Coming to God like Little Children

Coming to God like Little Children June 23, 2018
Source: Bess-Hamiti on Pixabay
Source: Bess-Hamiti on Pixabay

“No, sweetie, I’m sure that she doesn’t want your shoe.”


The toddler sitting behind me looks unimpressed at her mother, and I am trying not to giggle. For years and years, I have listened to the same spiel about coming to God like little children. I can almost see the Gerber baby picture as they start talking about beautiful children who are sweet and precious. They talk about the absolute innocence of children. The childlike awe. The childlike grace.


And once again I feel absolute certainty that most theologians have never spent very much time around children.


But while I don’t agree with the interpretation most of them have, I am grateful for that thought.


I am grateful for the idea of God wanting me to come to him as a little child.

I am grateful for the idea of having a God that could love me as my brain and body are throwing a toddler-level tantrum and launching me into another panic attack.

I am grateful for the idea of a God who could love me as I am stamping my foot and arguing that I don’t want to do something.

I am grateful for the idea of a God who puts up with me asking questions that I seem to be short on answers for.

I am grateful for the idea of a God who puts up with me showing up, apathetic and looking like I want to take a nap.

I am grateful for the idea of a God who deals with me sobbing, crying, even though I don’t know why I am crying or upset.

I am grateful for the idea of a God who can deal with a crabby me who fights sleep as I try to finish one more chapter of the book I am reading.

I am grateful for the idea of a God who could help me in the struggle to get up in the morning and try to find breakfast in the refrigerator.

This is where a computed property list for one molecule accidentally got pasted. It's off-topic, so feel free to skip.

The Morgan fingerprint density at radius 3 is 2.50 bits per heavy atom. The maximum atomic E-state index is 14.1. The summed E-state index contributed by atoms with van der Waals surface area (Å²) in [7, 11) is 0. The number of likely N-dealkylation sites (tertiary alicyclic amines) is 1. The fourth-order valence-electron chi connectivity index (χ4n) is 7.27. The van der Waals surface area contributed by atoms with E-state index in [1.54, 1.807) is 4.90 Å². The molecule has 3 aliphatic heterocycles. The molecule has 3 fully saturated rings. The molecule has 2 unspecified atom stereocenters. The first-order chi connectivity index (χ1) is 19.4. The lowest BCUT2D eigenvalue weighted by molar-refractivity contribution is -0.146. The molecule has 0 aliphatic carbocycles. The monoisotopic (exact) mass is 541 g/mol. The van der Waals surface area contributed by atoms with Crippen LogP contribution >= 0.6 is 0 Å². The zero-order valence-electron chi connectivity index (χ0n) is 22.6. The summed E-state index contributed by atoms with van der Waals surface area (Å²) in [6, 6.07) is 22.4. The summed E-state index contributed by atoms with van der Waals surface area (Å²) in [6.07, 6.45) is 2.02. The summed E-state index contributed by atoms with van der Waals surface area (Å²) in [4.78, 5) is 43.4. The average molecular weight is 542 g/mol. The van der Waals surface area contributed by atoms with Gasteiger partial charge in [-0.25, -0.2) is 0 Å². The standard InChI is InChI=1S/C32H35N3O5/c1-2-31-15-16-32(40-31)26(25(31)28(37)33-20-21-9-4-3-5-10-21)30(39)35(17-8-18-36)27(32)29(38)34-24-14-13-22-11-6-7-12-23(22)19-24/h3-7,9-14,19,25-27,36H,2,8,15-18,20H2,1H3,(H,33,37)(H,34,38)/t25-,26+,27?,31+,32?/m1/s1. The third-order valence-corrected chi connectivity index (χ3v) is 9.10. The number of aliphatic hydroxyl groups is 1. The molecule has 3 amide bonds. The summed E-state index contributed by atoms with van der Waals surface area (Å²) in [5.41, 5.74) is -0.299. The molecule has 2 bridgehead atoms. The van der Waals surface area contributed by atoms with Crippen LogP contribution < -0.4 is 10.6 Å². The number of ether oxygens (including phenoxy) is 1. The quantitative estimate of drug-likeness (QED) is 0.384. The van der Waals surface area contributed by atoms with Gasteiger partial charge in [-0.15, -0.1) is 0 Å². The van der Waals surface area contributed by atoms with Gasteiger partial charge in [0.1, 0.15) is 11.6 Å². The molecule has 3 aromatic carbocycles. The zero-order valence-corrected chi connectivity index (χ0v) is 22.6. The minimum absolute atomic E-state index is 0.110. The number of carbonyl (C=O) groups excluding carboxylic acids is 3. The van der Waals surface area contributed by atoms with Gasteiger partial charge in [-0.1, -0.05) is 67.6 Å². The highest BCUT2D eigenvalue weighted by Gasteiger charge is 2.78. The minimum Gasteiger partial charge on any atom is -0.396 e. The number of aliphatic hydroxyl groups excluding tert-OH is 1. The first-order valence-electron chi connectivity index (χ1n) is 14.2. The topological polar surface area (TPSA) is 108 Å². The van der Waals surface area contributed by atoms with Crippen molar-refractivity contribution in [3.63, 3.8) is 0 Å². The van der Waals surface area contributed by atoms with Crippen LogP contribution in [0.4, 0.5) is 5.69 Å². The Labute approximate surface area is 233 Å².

Yes, I should come to God like a little child, arguing and kicking and screaming the whole way.

I should come to God like the little girl who had been sitting behind me, and then moved to fighting her mother’s attempts to reel her back in as the little girl began greeting everyone in the church, now completely barefoot.


Yes, we should come to God like little children.


And if that means coming like the happy barefoot toddler I saw at Mass, or a preschooler learning how to play tee-ball, or the child who is having a meltdown in the middle of a store, then that is how we come. I might love the image I have of the Gerber baby, of Anne Geddes’s baby photography, but I don’t love my cousin’s daughter less because she isn’t that picture perfect baby or because she needs to cuddle her stuffed bunny with sour-milk-smelling ears to sleep. I love the image, but it isn’t a very realistic one.


I want to believe in a God who is as open and accepting and willing to accept our attempts and failures just as much as he would accept the little girl who did not want to wear shoes throughout Mass.


But the Gerber baby is still kind of cute.


Maiasson is a fellow writer and old friend of Marie’s. She has written for The Shoeless Banshee before, reflecting on the sanctity of human life and on her cat keeping her Catholic


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  • John Purssey

    I’ve often wondered and asked what it means. Unlike today, in the writer’s time children had no rights and were not valued. OTOH children are trusting, unlike adults. Disciples are called children or little ones.
    Perhaps the idea of the gospel writer was to give us something to think about,. Rather than giving us an answer. In the Jewish tradition of using scripture.

  • bbeck

    Just another opinionated interpretation.

  • Shawn Willis

    Wonder no longer. The metaphor is to be naive and innocent; with total trust in “your father”. Like all the little children are that are indoctrinated into this religion before they have a mind capable of making decisions on the truthfulness of the Middle Eastern fairytales being explained to them as historical fact.

  • HappinessPursuit

    Jesus Christ highly valued children. I believe that mothers and fathers loved their children, even if the society as a whole did not give them rights or value.